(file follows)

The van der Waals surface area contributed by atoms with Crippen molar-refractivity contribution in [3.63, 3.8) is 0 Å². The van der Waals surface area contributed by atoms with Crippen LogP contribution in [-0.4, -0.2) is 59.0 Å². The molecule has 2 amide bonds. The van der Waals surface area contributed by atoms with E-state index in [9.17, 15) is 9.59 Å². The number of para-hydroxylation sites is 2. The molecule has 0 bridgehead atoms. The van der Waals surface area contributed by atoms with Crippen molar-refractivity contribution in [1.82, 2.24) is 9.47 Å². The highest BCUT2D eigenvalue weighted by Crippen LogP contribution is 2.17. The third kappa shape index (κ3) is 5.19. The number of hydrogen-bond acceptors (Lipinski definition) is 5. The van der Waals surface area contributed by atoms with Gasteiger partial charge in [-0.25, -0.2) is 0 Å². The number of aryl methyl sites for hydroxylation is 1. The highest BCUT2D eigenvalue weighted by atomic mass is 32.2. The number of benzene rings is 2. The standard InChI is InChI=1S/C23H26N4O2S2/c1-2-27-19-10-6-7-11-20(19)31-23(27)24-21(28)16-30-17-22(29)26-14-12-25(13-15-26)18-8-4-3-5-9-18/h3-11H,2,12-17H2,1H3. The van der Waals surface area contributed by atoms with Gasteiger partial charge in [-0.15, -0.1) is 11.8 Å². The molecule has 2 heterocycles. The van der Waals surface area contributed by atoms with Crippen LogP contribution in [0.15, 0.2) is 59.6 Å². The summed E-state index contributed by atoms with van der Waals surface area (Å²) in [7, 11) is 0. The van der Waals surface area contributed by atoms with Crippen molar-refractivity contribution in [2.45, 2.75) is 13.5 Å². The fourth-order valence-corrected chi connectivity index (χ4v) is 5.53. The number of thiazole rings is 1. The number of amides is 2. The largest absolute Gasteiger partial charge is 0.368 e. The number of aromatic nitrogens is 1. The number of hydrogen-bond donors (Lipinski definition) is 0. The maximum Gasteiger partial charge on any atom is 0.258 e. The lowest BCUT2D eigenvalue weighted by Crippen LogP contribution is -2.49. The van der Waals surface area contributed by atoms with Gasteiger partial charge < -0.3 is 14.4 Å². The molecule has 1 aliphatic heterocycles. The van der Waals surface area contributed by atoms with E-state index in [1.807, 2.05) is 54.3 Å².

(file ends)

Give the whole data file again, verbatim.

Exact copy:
The van der Waals surface area contributed by atoms with Crippen molar-refractivity contribution in [3.63, 3.8) is 0 Å². The van der Waals surface area contributed by atoms with Crippen LogP contribution in [-0.4, -0.2) is 59.0 Å². The molecule has 2 amide bonds. The van der Waals surface area contributed by atoms with E-state index in [9.17, 15) is 9.59 Å². The number of para-hydroxylation sites is 2. The molecule has 0 bridgehead atoms. The van der Waals surface area contributed by atoms with Crippen molar-refractivity contribution in [1.82, 2.24) is 9.47 Å². The highest BCUT2D eigenvalue weighted by Crippen LogP contribution is 2.17. The third kappa shape index (κ3) is 5.19. The number of hydrogen-bond acceptors (Lipinski definition) is 5. The van der Waals surface area contributed by atoms with Gasteiger partial charge in [-0.25, -0.2) is 0 Å². The number of aryl methyl sites for hydroxylation is 1. The highest BCUT2D eigenvalue weighted by atomic mass is 32.2. The number of benzene rings is 2. The standard InChI is InChI=1S/C23H26N4O2S2/c1-2-27-19-10-6-7-11-20(19)31-23(27)24-21(28)16-30-17-22(29)26-14-12-25(13-15-26)18-8-4-3-5-9-18/h3-11H,2,12-17H2,1H3. The van der Waals surface area contributed by atoms with Gasteiger partial charge in [-0.15, -0.1) is 11.8 Å². The molecule has 2 heterocycles. The van der Waals surface area contributed by atoms with Crippen LogP contribution in [0.15, 0.2) is 59.6 Å². The summed E-state index contributed by atoms with van der Waals surface area (Å²) in [7, 11) is 0. The van der Waals surface area contributed by atoms with Crippen molar-refractivity contribution in [2.45, 2.75) is 13.5 Å². The fourth-order valence-corrected chi connectivity index (χ4v) is 5.53. The number of thiazole rings is 1. The number of amides is 2. The largest absolute Gasteiger partial charge is 0.368 e. The number of aromatic nitrogens is 1. The number of hydrogen-bond donors (Lipinski definition) is 0. The maximum Gasteiger partial charge on any atom is 0.258 e. The lowest BCUT2D eigenvalue weighted by Crippen LogP contribution is -2.49. The van der Waals surface area contributed by atoms with Gasteiger partial charge < -0.3 is 14.4 Å². The molecule has 1 aliphatic heterocycles. The van der Waals surface area contributed by atoms with E-state index in [1.807, 2.05) is 54.3 Å².